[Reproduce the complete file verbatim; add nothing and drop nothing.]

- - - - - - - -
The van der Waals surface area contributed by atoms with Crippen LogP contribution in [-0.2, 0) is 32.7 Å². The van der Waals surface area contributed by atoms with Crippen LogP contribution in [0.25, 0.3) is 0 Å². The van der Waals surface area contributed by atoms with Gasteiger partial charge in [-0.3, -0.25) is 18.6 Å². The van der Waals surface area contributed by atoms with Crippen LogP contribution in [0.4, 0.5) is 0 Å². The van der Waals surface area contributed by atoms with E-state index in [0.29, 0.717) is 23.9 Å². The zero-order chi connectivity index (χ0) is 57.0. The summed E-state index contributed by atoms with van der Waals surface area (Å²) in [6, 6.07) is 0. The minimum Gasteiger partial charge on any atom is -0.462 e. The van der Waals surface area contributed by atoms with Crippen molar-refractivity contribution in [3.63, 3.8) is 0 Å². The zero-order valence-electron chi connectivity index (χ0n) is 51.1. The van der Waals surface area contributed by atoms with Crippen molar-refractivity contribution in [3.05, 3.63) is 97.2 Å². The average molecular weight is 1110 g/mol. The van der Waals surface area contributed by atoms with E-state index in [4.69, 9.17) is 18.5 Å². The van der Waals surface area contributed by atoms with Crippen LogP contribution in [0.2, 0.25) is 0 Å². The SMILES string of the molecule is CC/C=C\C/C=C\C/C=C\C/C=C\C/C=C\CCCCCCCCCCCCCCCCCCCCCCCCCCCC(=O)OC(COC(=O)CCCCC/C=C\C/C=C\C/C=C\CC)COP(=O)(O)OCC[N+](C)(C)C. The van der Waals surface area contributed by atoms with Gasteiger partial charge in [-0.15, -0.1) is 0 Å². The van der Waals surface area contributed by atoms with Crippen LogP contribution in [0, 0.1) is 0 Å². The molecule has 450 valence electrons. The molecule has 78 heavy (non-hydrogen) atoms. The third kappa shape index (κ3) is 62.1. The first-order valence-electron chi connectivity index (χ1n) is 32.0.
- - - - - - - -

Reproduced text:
The van der Waals surface area contributed by atoms with Crippen LogP contribution in [-0.2, 0) is 32.7 Å². The van der Waals surface area contributed by atoms with Crippen LogP contribution in [0.25, 0.3) is 0 Å². The van der Waals surface area contributed by atoms with Gasteiger partial charge in [-0.3, -0.25) is 18.6 Å². The van der Waals surface area contributed by atoms with Crippen LogP contribution in [0.4, 0.5) is 0 Å². The van der Waals surface area contributed by atoms with E-state index in [0.29, 0.717) is 23.9 Å². The zero-order chi connectivity index (χ0) is 57.0. The summed E-state index contributed by atoms with van der Waals surface area (Å²) in [6, 6.07) is 0. The minimum Gasteiger partial charge on any atom is -0.462 e. The van der Waals surface area contributed by atoms with Crippen molar-refractivity contribution in [3.63, 3.8) is 0 Å². The zero-order valence-electron chi connectivity index (χ0n) is 51.1. The van der Waals surface area contributed by atoms with Crippen molar-refractivity contribution in [3.05, 3.63) is 97.2 Å². The average molecular weight is 1110 g/mol. The van der Waals surface area contributed by atoms with E-state index in [4.69, 9.17) is 18.5 Å². The van der Waals surface area contributed by atoms with Crippen LogP contribution in [0.2, 0.25) is 0 Å². The SMILES string of the molecule is CC/C=C\C/C=C\C/C=C\C/C=C\C/C=C\CCCCCCCCCCCCCCCCCCCCCCCCCCCC(=O)OC(COC(=O)CCCCC/C=C\C/C=C\C/C=C\CC)COP(=O)(O)OCC[N+](C)(C)C. The van der Waals surface area contributed by atoms with Gasteiger partial charge in [-0.15, -0.1) is 0 Å². The van der Waals surface area contributed by atoms with Crippen LogP contribution in [0, 0.1) is 0 Å². The molecule has 450 valence electrons. The molecule has 78 heavy (non-hydrogen) atoms. The third kappa shape index (κ3) is 62.1. The first-order valence-electron chi connectivity index (χ1n) is 32.0.